The magic square on the Passion façade: keys to understanding it

While admiring the Passion façade and all of Subirachs’ sculptural work, more than once visitors are surprised to discover a series of numbers inside a square and wonder what they mean.

Well, it is a magic square, but in this case, it is a very special one. In this article, we’ll try to explain why.

A magic square is a series of numbers on a square grid, placed so that any row, column or diagonal line always adds up to the same number. This sum is known as the magic constant of the square.

Magic squares start with 3×3 grids, as there’s no possible solution to a 2×2 grid and a 1×1 grid doesn’t make sense.

Normally, this means putting correlating whole numbers into the grid: for a 3×3 grid, the numbers from 1 to 9; for a 4×4 grid, the numbers from 1 to 16. Starting from these rules, the magic constant cannot be chosen and depends on the sum of the numbers used. For example, in a 3×3 magic, square where the sum of 1+2+3+4+5+6+7+8+9=45, each row, column and diagonal line sums 45/3 = 15; in a 4 x 4 magic square, where the sum of all the numbers from 1 to 16 is 136, the magic constant is 136/4 = 34. So, for a 5×5 square, the constant is 65; for a 6×6, it’s 111; and for a 7×7, 175.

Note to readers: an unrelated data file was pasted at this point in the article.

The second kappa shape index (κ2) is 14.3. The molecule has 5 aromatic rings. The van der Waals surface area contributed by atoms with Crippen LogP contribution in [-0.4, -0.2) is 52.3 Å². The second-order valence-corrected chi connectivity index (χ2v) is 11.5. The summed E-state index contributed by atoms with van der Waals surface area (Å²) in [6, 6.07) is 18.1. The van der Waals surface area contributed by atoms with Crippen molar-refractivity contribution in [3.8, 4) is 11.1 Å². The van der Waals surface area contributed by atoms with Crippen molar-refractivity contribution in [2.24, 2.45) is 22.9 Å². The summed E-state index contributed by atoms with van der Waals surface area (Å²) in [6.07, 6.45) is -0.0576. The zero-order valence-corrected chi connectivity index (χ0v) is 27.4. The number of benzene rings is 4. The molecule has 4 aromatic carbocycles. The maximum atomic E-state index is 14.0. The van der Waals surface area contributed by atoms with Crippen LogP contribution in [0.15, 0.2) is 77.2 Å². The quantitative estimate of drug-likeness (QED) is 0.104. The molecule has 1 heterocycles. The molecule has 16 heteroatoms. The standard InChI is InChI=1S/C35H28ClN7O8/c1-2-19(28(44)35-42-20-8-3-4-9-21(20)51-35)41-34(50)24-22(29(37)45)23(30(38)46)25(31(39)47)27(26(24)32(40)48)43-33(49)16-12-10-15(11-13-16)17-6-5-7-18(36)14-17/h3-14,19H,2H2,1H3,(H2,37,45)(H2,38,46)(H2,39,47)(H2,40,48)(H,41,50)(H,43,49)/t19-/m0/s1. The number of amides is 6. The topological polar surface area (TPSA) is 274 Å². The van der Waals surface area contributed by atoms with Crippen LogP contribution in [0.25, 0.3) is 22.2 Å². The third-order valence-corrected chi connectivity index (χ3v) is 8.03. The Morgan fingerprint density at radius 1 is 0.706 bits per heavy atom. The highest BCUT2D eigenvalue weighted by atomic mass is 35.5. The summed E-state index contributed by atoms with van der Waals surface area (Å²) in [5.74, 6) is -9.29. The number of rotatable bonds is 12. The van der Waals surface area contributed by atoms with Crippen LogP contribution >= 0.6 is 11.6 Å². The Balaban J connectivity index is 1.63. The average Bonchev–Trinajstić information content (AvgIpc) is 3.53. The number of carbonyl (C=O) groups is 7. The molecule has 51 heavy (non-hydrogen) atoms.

The Sagrada Família magic square, however, is 4×4 and doesn’t meet these basic initial conditions. On the one hand, it doesn’t have all the numbers from 1 to 16 (it is missing the 12 and 16) and some numbers are repeated. On the other hand ―and herein lies the symbolic key―, the magic constant isn’t 34 but 33.

Subirachs took an existing magic square, from German painter Albrecht Dürer’s engraving Melencolia I, and adapted it, repeating the numbers 14 and 10 instead of 12 and 16, to make it add up to 33, the age Jesus is traditionally believed to have been executed. And we say traditionally believed because, historically, this has never been confirmed 100%. Nevertheless, it is true that 33 is also a symbolic number, and not at all random, based on the importance of the number 3 in the Christian world, as the symbol of the trinity.


Melencolia I, Albrecht Dürer. France National Library.


Nevertheless, Dürer’s engraving was a very special starting point for Subirachs. In addition to coming up with the magic constant by adding up the rows, columns and diagonal lines, it can also be obtained with many other combinations. Likewise, the author added a sort of signature or colophon: the two numbers in the centre of the bottom row, 15 and 14, are the year he made this piece.

The square at the Sagrada Família also has some of these characteristics and, so, in addition to the rows, columns and diagonals, there are many other options that add up to the magic constant of 33.

For some examples, see the ones marked here in different colours, which are the most notable combinations of four numbers that add up to 33:



Plus, in the magic square at the Sagrada Família, there is also a sort of hidden subliminal signature: adding up the numbers that repeat and looking at their correspondence in the Roman alphabet, we get the initials INRI.